The Next 10

11. DE Solomon Thomas, Stanford
12. WR Mike Williams, Clemson
13. WR Corey Davis, Western Michigan
14. CB Marshon Lattimore, Ohio State
15. CB Sidney Jones, Washington
16. TE OJ Howard, Alabama
17. S Budda Baker, Washington
18. CB Quincy Wilson, Florida
19. CB Adoree Jackson, USC
20. S Jabrill Peppers, Michigan

Just a few quick thoughts on my “Next 10”.  Solomon Thomas probably should be in my Top 10, but I’ve seen only his Bowl game vs. North Carolina, I’m not gonna sucker myself in.  There seems to be a lot of CB depth in this class as evidenced by the 4 CBs in my next 10.  Marshon Lattimore from OSU really stands out as the top guy with his quickness and ability to move on his feet.  I know its controversial to have a TE who really didn’t have the production you look for in college be this high, but every time Alabama called on OJ Howard, he came through.  He’s a great blocker and I think at the next level we’ll be asking ourselves how was he not utilized at Alabama.  For the WRs, it’s really a toss up for me who I like more.  Because of how clutch he was in the National Title game, I’ll give the edge to Mike Williams, but I like Corey Davis’ upside much more.  Lastly with the Safeties, Budda Baker will probably go in Rd 2, and while still a bit early in the process, what I’ve seen on Baker looks like a Top 20 pick.  As for Jabrill Peppers, the #20 ranking is all based on upside.  Peppers has the ball instincts to be an effective SS in the NFL, but with his elite athletic ability, I see him more in the FS mold.  As I’ve said, Peppers reminds me of Seattle SS Earl Thomas, who honestly can play either FS/SS.  Peppers will need work, but the talent is there.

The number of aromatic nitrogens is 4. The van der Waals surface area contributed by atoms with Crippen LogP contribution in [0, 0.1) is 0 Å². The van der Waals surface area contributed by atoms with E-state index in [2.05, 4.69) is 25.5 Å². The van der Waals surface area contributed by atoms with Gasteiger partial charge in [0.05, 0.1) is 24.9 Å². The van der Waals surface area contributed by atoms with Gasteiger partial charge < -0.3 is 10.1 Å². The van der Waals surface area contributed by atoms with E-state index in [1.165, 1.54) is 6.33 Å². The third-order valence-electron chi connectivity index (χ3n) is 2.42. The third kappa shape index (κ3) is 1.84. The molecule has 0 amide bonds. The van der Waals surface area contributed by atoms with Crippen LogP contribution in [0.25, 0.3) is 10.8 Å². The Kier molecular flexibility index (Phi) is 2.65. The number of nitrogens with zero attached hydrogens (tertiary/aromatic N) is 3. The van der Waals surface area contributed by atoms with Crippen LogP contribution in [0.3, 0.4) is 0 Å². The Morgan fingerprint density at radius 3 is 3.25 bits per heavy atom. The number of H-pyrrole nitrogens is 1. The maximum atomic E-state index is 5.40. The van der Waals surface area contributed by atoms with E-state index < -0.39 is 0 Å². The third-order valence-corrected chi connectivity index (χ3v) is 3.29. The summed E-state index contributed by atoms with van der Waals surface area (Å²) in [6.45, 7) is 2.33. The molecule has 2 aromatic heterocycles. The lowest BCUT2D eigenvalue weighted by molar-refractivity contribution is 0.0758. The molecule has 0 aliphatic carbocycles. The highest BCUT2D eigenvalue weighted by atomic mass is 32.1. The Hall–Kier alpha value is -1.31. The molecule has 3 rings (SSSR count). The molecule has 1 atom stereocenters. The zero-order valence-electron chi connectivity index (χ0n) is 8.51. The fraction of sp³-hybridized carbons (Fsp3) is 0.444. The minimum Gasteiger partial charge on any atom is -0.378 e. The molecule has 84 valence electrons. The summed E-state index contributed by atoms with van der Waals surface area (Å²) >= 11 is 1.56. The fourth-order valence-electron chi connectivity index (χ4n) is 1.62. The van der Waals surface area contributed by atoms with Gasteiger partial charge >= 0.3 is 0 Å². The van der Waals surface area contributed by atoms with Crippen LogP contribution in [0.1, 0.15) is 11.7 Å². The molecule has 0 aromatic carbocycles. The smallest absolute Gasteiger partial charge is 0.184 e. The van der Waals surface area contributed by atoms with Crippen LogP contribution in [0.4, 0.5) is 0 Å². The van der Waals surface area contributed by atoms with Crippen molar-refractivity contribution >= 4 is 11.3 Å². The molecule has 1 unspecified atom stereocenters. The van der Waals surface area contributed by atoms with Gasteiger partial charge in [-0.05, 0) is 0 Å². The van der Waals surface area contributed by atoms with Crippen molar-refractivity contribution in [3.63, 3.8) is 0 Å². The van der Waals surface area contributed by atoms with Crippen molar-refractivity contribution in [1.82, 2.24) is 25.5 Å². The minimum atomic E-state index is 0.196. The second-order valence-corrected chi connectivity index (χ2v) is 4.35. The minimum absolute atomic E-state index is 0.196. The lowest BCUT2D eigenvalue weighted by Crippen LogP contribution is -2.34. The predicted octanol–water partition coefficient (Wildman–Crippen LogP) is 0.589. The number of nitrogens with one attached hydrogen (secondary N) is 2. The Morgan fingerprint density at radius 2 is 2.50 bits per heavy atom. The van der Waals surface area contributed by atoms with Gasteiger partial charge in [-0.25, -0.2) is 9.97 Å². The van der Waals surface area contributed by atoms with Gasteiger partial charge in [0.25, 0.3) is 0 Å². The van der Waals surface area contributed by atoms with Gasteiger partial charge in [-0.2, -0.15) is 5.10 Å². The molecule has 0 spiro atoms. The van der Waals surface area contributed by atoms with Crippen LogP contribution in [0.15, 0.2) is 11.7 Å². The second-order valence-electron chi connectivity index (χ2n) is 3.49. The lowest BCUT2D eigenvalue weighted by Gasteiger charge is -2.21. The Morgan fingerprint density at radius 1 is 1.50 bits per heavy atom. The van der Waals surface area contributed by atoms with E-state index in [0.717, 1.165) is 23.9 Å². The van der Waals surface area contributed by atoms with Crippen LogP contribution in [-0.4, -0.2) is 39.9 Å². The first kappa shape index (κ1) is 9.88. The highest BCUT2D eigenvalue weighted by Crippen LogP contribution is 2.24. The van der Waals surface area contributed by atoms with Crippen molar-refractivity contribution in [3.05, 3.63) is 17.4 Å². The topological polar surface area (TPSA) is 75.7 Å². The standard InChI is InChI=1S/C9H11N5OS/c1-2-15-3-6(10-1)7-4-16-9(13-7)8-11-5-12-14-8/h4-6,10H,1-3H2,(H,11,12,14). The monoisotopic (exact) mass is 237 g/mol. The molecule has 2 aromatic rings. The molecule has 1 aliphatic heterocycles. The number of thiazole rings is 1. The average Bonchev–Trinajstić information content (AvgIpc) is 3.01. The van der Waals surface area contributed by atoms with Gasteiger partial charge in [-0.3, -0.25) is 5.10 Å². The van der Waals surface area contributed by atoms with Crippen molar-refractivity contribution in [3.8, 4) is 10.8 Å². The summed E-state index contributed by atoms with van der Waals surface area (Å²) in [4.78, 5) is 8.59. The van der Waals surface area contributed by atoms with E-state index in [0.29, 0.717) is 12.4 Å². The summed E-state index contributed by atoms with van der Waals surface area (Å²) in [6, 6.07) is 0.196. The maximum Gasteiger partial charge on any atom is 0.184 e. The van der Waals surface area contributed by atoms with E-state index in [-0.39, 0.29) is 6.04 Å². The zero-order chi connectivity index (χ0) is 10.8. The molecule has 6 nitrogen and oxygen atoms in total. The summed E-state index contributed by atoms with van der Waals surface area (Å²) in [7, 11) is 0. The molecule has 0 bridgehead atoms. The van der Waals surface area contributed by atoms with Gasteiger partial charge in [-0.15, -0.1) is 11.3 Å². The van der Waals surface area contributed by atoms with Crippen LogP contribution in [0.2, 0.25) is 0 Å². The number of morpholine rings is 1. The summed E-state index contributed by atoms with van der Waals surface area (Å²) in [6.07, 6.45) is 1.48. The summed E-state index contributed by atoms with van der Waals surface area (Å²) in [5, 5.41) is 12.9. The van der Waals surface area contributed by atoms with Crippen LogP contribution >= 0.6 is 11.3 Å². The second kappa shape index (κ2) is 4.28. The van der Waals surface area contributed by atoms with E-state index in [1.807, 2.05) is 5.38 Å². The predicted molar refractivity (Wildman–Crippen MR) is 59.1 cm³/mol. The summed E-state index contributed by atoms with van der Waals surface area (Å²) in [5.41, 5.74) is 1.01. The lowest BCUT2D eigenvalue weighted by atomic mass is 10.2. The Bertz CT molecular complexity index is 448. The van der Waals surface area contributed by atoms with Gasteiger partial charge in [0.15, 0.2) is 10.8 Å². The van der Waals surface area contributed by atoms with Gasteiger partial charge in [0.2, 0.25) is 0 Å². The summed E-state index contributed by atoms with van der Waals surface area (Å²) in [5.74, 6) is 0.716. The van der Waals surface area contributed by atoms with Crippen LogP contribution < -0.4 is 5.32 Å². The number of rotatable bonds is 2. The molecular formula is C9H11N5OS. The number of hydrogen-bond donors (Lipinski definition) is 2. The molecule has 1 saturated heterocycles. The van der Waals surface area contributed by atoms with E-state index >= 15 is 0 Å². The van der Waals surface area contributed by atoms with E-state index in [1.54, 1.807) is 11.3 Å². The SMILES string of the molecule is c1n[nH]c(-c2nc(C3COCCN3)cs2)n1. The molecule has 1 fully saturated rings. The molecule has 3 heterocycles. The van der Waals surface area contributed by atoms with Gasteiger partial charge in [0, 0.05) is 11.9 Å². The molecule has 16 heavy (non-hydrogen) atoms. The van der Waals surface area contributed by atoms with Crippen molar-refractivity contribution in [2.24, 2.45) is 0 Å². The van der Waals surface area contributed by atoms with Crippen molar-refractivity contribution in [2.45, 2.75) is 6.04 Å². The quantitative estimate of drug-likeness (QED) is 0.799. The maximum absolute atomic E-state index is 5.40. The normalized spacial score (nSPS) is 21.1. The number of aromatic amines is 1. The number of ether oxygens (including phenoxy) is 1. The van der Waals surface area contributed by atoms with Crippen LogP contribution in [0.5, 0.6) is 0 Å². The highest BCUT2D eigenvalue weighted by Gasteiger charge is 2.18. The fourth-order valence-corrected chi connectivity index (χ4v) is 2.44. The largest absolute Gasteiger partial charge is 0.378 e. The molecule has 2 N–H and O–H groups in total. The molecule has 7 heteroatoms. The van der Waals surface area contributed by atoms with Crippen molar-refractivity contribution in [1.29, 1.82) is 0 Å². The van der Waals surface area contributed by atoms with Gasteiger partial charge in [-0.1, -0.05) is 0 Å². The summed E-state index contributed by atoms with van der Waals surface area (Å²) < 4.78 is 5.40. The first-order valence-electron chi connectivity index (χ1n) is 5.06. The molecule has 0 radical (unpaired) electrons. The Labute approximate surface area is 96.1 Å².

With the Senior Bowl starting, the draft season is starting to shape up.  We will have a Big Board 3.0 in late March after the Combine and seeing how players do in interviews and to let any potential red flags present themselves throughout the process.  This Draft is one of the more unique draft classes I’ve seen because it’s a draft class that brings the NFL landscape to a halt.  There’s a lot of RB depth and teams are noticing once again the importance of consistent RBs.  There are no obvious Franchise QBs, not a lot of O-Line depth, and a WR class that isn’t nearly on par with previous years.  Instead there’s a lot of RBs and a ton of Defense.  This is a class that could almost bring the NFL’s “Passing League” identity back to a more balanced identity between passing and rushing.  This makes me even more interested to see how things shape up throughout the Draft process.

For those wondering, Mock Draft 1.0 will be released immediately following the Combine.  While I’m a fan of Mock Drafts, I think it’s silly to do them in January before the draft process takes effect.  Plus for those new to my NFL Draft articles, I only do 3 Mock Drafts.  One is immediately following the Combine, the second is the beginning of April after the majority of Free Agency has happened so team needs can be more accurately charted, the last is obviously Draft week.  I assure you that these Mock Drafts will be unlike any you’ve seen as let’s say I think sometimes way too outside the box.

The Road to the Draft in Philadelphia, PA is on and all I can say is I’m ready for Draft Season!